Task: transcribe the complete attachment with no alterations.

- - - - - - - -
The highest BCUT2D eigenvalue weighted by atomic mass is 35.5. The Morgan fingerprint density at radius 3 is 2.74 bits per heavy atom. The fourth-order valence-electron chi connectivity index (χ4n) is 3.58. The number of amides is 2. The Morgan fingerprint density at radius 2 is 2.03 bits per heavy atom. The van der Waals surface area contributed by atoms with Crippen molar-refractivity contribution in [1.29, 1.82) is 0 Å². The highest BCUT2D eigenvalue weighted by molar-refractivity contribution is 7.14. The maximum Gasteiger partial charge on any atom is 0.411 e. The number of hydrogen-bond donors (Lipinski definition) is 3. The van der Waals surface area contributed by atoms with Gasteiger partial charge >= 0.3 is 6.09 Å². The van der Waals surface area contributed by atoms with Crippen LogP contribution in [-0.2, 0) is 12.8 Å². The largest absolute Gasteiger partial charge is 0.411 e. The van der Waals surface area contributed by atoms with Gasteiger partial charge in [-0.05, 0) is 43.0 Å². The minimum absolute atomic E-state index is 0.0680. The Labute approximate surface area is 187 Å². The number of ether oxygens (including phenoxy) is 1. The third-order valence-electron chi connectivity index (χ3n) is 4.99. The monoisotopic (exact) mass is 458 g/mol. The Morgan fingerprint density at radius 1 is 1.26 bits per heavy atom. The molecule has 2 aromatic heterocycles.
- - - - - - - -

The highest BCUT2D eigenvalue weighted by atomic mass is 35.5. The Morgan fingerprint density at radius 3 is 2.74 bits per heavy atom. The fourth-order valence-electron chi connectivity index (χ4n) is 3.58. The number of amides is 2. The Morgan fingerprint density at radius 2 is 2.03 bits per heavy atom. The van der Waals surface area contributed by atoms with Crippen molar-refractivity contribution in [1.29, 1.82) is 0 Å². The highest BCUT2D eigenvalue weighted by molar-refractivity contribution is 7.14. The maximum Gasteiger partial charge on any atom is 0.411 e. The number of hydrogen-bond donors (Lipinski definition) is 3. The van der Waals surface area contributed by atoms with Gasteiger partial charge >= 0.3 is 6.09 Å². The van der Waals surface area contributed by atoms with Crippen LogP contribution in [-0.2, 0) is 12.8 Å². The largest absolute Gasteiger partial charge is 0.411 e. The van der Waals surface area contributed by atoms with Gasteiger partial charge in [-0.05, 0) is 43.0 Å². The minimum absolute atomic E-state index is 0.0680. The Labute approximate surface area is 187 Å². The number of ether oxygens (including phenoxy) is 1. The third-order valence-electron chi connectivity index (χ3n) is 4.99. The monoisotopic (exact) mass is 458 g/mol. The Morgan fingerprint density at radius 1 is 1.26 bits per heavy atom. The molecule has 2 aromatic heterocycles.